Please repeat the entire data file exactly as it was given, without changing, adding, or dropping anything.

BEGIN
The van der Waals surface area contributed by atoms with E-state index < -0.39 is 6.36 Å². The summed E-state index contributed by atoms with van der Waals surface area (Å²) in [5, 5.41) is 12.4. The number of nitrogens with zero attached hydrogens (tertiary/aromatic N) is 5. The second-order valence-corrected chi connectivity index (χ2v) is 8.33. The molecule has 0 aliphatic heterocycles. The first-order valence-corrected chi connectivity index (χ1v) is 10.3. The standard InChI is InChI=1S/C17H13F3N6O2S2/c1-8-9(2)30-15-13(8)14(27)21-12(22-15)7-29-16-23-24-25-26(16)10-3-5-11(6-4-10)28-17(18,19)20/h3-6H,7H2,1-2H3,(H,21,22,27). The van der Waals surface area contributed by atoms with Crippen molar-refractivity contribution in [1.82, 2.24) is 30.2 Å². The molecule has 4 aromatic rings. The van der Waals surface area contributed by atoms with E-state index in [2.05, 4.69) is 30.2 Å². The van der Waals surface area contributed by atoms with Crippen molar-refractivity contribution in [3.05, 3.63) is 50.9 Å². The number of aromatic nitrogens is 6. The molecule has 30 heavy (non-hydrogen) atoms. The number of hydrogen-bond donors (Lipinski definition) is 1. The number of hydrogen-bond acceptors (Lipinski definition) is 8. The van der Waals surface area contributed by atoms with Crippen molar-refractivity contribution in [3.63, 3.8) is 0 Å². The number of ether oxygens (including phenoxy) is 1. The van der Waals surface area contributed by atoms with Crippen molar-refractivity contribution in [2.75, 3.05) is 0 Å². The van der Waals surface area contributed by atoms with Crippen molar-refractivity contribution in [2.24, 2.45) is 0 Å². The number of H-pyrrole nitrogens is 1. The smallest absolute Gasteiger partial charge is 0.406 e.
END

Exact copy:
The van der Waals surface area contributed by atoms with E-state index < -0.39 is 6.36 Å². The summed E-state index contributed by atoms with van der Waals surface area (Å²) in [5, 5.41) is 12.4. The number of nitrogens with zero attached hydrogens (tertiary/aromatic N) is 5. The second-order valence-corrected chi connectivity index (χ2v) is 8.33. The molecule has 0 aliphatic heterocycles. The first-order valence-corrected chi connectivity index (χ1v) is 10.3. The standard InChI is InChI=1S/C17H13F3N6O2S2/c1-8-9(2)30-15-13(8)14(27)21-12(22-15)7-29-16-23-24-25-26(16)10-3-5-11(6-4-10)28-17(18,19)20/h3-6H,7H2,1-2H3,(H,21,22,27). The van der Waals surface area contributed by atoms with Crippen molar-refractivity contribution in [1.82, 2.24) is 30.2 Å². The molecule has 4 aromatic rings. The van der Waals surface area contributed by atoms with E-state index in [2.05, 4.69) is 30.2 Å². The van der Waals surface area contributed by atoms with Crippen molar-refractivity contribution in [3.05, 3.63) is 50.9 Å². The number of aromatic nitrogens is 6. The molecule has 30 heavy (non-hydrogen) atoms. The number of hydrogen-bond donors (Lipinski definition) is 1. The number of hydrogen-bond acceptors (Lipinski definition) is 8. The van der Waals surface area contributed by atoms with Crippen molar-refractivity contribution in [3.63, 3.8) is 0 Å². The number of ether oxygens (including phenoxy) is 1. The van der Waals surface area contributed by atoms with Crippen molar-refractivity contribution in [2.75, 3.05) is 0 Å². The van der Waals surface area contributed by atoms with Crippen molar-refractivity contribution in [2.24, 2.45) is 0 Å². The number of H-pyrrole nitrogens is 1. The smallest absolute Gasteiger partial charge is 0.406 e.